- Embrace the culture you’re stuck with, no matter how ridiculous or weird you think their way of life is. At least, some aspects of it.
- I found that imitation is the best way to go about anything. Literally, though. If you’re not entirely sure what you’re doing or how to go about anything because different cultures and shit, just look at the person next to you—or anyone nearby—and see what they’re doing. Then pray that you won’t look too much like an idiot.
- Get involved with the university. Join societies, volunteering programs, career opportunities, and befriend second and third year students (or, heck, post-graduates if you come across them). That way when you reach second year and beyond, you’ll already have connections.
- Play the international student card as often as you can. It may seem daunting, especially with all the preconceived notions and restrictions that come with it, but, trust me, with a few tweaks here and there, it will also open so many doors to opportunities you never considered possible.
- As with everything in life, when in doubt, just do it the way you would do your eyeliner—fucking wing that shit.
- Get to know your new hometown a little better. Visit all the tourist-y places or explore the more hidden areas. It probably has a lot more to offer than you think.
- Bring your ID with you at all times—you never know when you’re going to need it or when people are going to ask for it.
- You’re going to feel homesick, some days more than others. But that’s why Skype and group chats exist. You will also find that people love talking about how far away they are from home—even if it’s only a five-hour drive or train ride away. Don’t say anything about how you have to travel by plane to even see your loved ones. It’s not a competition. Missing someone is a perfectly normal thing to feel, no matter how far away they are.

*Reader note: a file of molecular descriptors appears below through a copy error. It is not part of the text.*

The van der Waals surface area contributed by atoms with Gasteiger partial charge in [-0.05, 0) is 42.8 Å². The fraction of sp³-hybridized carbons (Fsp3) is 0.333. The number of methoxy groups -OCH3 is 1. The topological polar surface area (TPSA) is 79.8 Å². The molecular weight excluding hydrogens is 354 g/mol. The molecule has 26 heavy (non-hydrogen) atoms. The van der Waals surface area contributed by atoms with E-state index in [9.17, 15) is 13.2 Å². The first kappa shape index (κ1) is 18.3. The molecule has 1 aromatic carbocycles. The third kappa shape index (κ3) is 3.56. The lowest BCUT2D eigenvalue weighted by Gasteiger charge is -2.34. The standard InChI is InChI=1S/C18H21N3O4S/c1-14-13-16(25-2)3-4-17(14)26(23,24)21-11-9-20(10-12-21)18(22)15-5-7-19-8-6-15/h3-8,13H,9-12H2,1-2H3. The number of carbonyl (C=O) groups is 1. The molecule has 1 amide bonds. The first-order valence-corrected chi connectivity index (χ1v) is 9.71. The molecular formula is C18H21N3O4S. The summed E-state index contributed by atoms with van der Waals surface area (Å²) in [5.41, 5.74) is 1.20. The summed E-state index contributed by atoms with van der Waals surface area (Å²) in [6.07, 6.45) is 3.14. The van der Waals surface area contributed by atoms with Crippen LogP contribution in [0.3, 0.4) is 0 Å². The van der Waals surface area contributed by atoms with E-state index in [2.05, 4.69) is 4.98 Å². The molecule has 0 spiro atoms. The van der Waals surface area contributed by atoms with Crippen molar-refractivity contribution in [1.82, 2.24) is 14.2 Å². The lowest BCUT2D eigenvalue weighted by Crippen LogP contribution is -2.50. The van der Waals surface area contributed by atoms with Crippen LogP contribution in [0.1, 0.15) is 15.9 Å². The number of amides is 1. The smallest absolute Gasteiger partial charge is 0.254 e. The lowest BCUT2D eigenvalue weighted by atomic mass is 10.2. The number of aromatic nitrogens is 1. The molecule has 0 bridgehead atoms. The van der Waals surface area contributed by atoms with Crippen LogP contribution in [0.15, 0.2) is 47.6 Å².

- Always prioritise yourself before others—self-care and all that. Always give it your best shot, but don’t push yourself over your limit. You don’t have to force yourself to go out if you don’t want to. If you can’t attend a lecture because of your health, explain to whoever’s leading it what’s up. Ask for help when you need it—no one’s going to think you’re weak or stupid for doing so. Because at the end of the day, the only person who’ll be there for you is you.
- You’re going to be alright. Don’t be afraid to ask for help; there are people out there—be it in university, your friends—who are more than willing to help you. Give yourself a break every once in a while. And if you find yourself being overwhelmed, just breathe.
If you’ve made it this far into my post, then thank you for reading! Hope you found some of the advice useful. I’m thinking of writing a follow-up post for this because I got more advice, though it probably won’t be in vlog form because it takes too long. Let me know if you have any advice of your own or if you have any experience studying abroad and we can bond over that if you want!
p style=”text-align:justify;”>Until next time,
The DEVil herself 👹
(Side image taken from here)